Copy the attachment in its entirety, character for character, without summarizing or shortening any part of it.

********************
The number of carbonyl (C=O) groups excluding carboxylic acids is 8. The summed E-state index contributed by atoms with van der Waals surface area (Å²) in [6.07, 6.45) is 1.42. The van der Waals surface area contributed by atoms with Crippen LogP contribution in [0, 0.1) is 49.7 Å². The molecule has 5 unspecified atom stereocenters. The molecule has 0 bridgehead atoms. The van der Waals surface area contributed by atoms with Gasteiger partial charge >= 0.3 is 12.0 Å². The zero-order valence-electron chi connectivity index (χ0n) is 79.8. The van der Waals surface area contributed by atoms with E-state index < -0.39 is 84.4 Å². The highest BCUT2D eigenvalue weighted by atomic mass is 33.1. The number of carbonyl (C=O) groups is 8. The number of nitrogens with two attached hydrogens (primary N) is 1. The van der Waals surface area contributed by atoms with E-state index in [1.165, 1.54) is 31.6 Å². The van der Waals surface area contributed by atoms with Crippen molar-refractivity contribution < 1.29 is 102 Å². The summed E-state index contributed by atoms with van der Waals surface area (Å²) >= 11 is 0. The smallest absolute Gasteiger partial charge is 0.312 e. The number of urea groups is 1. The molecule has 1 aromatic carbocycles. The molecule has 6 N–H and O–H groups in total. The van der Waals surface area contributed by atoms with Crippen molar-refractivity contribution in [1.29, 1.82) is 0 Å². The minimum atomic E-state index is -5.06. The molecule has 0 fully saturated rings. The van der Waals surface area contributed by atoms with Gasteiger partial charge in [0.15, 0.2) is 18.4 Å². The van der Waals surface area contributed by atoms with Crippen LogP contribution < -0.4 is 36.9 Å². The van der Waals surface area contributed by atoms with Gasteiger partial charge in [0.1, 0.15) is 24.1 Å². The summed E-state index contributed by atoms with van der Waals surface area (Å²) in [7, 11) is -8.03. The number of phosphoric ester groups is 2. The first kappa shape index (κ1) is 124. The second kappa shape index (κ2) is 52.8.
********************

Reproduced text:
The number of carbonyl (C=O) groups excluding carboxylic acids is 8. The summed E-state index contributed by atoms with van der Waals surface area (Å²) in [6.07, 6.45) is 1.42. The van der Waals surface area contributed by atoms with Crippen LogP contribution in [0, 0.1) is 49.7 Å². The molecule has 5 unspecified atom stereocenters. The molecule has 0 bridgehead atoms. The van der Waals surface area contributed by atoms with Gasteiger partial charge >= 0.3 is 12.0 Å². The zero-order valence-electron chi connectivity index (χ0n) is 79.8. The van der Waals surface area contributed by atoms with E-state index < -0.39 is 84.4 Å². The highest BCUT2D eigenvalue weighted by atomic mass is 33.1. The number of carbonyl (C=O) groups is 8. The number of nitrogens with two attached hydrogens (primary N) is 1. The van der Waals surface area contributed by atoms with E-state index in [1.165, 1.54) is 31.6 Å². The van der Waals surface area contributed by atoms with Crippen molar-refractivity contribution < 1.29 is 102 Å². The summed E-state index contributed by atoms with van der Waals surface area (Å²) >= 11 is 0. The smallest absolute Gasteiger partial charge is 0.312 e. The number of urea groups is 1. The molecule has 1 aromatic carbocycles. The molecule has 6 N–H and O–H groups in total. The van der Waals surface area contributed by atoms with Crippen molar-refractivity contribution in [1.29, 1.82) is 0 Å². The minimum atomic E-state index is -5.06. The molecule has 0 fully saturated rings. The van der Waals surface area contributed by atoms with Gasteiger partial charge in [0.15, 0.2) is 18.4 Å². The van der Waals surface area contributed by atoms with Crippen LogP contribution < -0.4 is 36.9 Å². The van der Waals surface area contributed by atoms with Gasteiger partial charge in [0.1, 0.15) is 24.1 Å². The summed E-state index contributed by atoms with van der Waals surface area (Å²) in [7, 11) is -8.03. The number of phosphoric ester groups is 2. The first kappa shape index (κ1) is 124. The second kappa shape index (κ2) is 52.8.